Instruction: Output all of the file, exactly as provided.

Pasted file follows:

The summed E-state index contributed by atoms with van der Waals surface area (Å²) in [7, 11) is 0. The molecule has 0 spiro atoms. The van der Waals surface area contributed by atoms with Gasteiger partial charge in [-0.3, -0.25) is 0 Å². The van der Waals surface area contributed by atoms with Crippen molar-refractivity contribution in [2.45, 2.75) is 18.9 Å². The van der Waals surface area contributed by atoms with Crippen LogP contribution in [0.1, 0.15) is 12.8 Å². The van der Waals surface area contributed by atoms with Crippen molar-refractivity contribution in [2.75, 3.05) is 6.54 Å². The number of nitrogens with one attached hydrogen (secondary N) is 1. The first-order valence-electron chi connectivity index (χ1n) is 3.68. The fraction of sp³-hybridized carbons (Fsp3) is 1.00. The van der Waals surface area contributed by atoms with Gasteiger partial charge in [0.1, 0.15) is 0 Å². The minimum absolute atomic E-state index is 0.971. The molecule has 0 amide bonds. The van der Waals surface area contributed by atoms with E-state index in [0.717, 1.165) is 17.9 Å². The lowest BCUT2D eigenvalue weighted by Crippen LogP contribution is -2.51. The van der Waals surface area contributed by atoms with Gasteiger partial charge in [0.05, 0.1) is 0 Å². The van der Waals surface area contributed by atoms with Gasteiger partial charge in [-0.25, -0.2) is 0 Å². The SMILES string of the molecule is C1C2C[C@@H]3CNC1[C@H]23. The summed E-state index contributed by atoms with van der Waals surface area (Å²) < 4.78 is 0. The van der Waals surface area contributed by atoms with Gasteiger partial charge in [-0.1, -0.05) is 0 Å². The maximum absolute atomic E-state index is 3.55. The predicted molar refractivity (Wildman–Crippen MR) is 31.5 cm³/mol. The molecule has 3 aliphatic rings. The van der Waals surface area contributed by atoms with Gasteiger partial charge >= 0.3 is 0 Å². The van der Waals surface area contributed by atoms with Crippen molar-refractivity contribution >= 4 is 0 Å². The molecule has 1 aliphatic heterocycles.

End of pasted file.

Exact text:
The summed E-state index contributed by atoms with van der Waals surface area (Å²) in [7, 11) is 0. The molecule has 0 spiro atoms. The van der Waals surface area contributed by atoms with Gasteiger partial charge in [-0.3, -0.25) is 0 Å². The van der Waals surface area contributed by atoms with Crippen molar-refractivity contribution in [2.45, 2.75) is 18.9 Å². The van der Waals surface area contributed by atoms with Crippen LogP contribution in [0.1, 0.15) is 12.8 Å². The van der Waals surface area contributed by atoms with Crippen molar-refractivity contribution in [2.75, 3.05) is 6.54 Å². The number of nitrogens with one attached hydrogen (secondary N) is 1. The first-order valence-electron chi connectivity index (χ1n) is 3.68. The fraction of sp³-hybridized carbons (Fsp3) is 1.00. The van der Waals surface area contributed by atoms with Gasteiger partial charge in [0.1, 0.15) is 0 Å². The minimum absolute atomic E-state index is 0.971. The molecule has 0 amide bonds. The van der Waals surface area contributed by atoms with E-state index in [0.717, 1.165) is 17.9 Å². The lowest BCUT2D eigenvalue weighted by Crippen LogP contribution is -2.51. The van der Waals surface area contributed by atoms with Gasteiger partial charge in [0.05, 0.1) is 0 Å². The van der Waals surface area contributed by atoms with Gasteiger partial charge in [-0.25, -0.2) is 0 Å². The SMILES string of the molecule is C1C2C[C@@H]3CNC1[C@H]23. The summed E-state index contributed by atoms with van der Waals surface area (Å²) < 4.78 is 0. The van der Waals surface area contributed by atoms with Gasteiger partial charge in [-0.1, -0.05) is 0 Å². The maximum absolute atomic E-state index is 3.55. The predicted molar refractivity (Wildman–Crippen MR) is 31.5 cm³/mol. The molecule has 3 aliphatic rings. The van der Waals surface area contributed by atoms with Gasteiger partial charge >= 0.3 is 0 Å². The van der Waals surface area contributed by atoms with Crippen molar-refractivity contribution >= 4 is 0 Å². The molecule has 1 aliphatic heterocycles.